Last Saturday, while strolling the Rittenhouse Square Farmers Market, I happened upon a stand selling pints of tiny cucumbers that looked like miniature watermelons. I asked the farmer about them (a very nice guy named Don) and he said that they were Mexican Sour Gherkins and encouraged me to taste one. They were bright, tangy and fresh tasting and so I bought two pints for $6 (which was more than I’d ever paid for such a small quantity of something destined for a brine).

When I got them home, I suddenly found myself overwhelmed by kitchen projects. My plan to devise a special brine for these little guys was quickly abandoned. Instead I just rinsed them off and poured them all into the quart jar of leftover brine I had in the fridge. The brine was from my end of season pickled asparagus that I did a few weeks ago (you can find that recipe here). Over the last week in the fridge, their natural tartness has married in a highly delicious way with the brine and I munched a small bowl this afternoon just because I could.

So, next time you find yourself with an unusual ingredient, don’t fret over what to do with it. Pickle it! I’ve got a whole bag of garlic scapes in the fridge right now, awaiting a briny fate.

Comments { 12 }

Foods in jars at the Fancy Food Show

DSC_0065

I took the day off from work on Monday in order to head up to New York for a day of the Fancy Food Show. Last summer, I went for two and a half days, but this year, since I’m not writing for a general interest food site at the moment, I decided to just spend a single day wandering the show floor. I had a good time, tasting and chatting, but the whole time I was there, I kept feeling like I didn’t quite belong.

As I looked at all the available products, I realized how little I’m interested in promoting things for people to buy (despite all the wonderful things available out there in the world). I’m far more interested in encouraging people to shop their farmers market, plant a garden and make their jams, spread, pickles and condiments on their own. However, the show was great in that it planted many seeds in my canning brain, that are now germinating and growing into recipes. Here are some of the best examples of foods in jars that I saw, maybe they’ll help inspire some of you as well!

DSC_0056

This Black Olive with Ginger Jam was amazing – sweet, sharp and poignant in the very same bite.

DSC_0077

These were some of the best pickled veggies I’ve ever tasted, they manage to be crisp, bright and shelf stable. As some of you might know, when you can pickled vegetables, it can be a challenge to keep them crunchy and safe for storage at the same time. This company has figured out a magic solution (when I pressed them about their process, they clammed up).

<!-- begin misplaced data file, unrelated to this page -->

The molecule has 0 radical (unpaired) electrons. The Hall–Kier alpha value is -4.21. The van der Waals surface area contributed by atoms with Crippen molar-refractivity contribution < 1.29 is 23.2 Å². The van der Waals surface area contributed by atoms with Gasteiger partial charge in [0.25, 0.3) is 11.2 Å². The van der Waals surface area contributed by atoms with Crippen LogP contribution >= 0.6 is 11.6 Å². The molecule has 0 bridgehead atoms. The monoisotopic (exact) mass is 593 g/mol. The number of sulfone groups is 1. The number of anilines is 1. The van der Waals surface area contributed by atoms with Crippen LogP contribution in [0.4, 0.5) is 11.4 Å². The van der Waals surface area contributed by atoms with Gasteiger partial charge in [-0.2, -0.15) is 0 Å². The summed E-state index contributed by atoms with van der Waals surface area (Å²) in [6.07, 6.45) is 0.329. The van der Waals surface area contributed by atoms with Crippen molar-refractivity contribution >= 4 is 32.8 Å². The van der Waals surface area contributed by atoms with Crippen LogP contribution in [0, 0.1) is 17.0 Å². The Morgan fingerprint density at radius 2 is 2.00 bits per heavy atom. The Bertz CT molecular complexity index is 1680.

DSC_0078

Carrot jam? Carrot jam! As far as I could tell, this was shredded carrots, cooked with sugar, spices and a bit of vinegar. It’s going on my list of things I’d like to do someday.

DSC_0073

These port wine and fruit jams were just lovely. Sweet and rich, the port wasn’t overpowered, but was definitely there. They’d be excellent with cheese (and wouldn’t be hard to make at home).

DSC_0062

Actually, here’s one product that I do love, that you can’t really make at home. Organic peanut butter from the folks who bring you Cream Nut (the most delicious and expensive peanut butter around). This one might be worth buying (probably only as a special treat though, it is quite pricey).

Comments { 9 }

A few canning links

I spent yesterday at the Fancy Food Show up in New York, and I’m still catching up on life after just one day away. I took a bunch of pictures of various foods in jars while there, and I hope to have a post up for you guys about what I saw there (as well as a recipe for sour cherry jam) up in the next day or so. In the meantime, to tide you all over, here are some links to good canning stuff elsewhere.

There are a couple of interesting conversations going on about canning over on MetaFilter right now, including one that mentions this here blog (thanks for the nod sararah!). The Oregonian has a terrific article on preserving cherries and the recipe for gooseberry jam on Doris and Jilly Cooks (made out of gleaned berries) looks wonderful.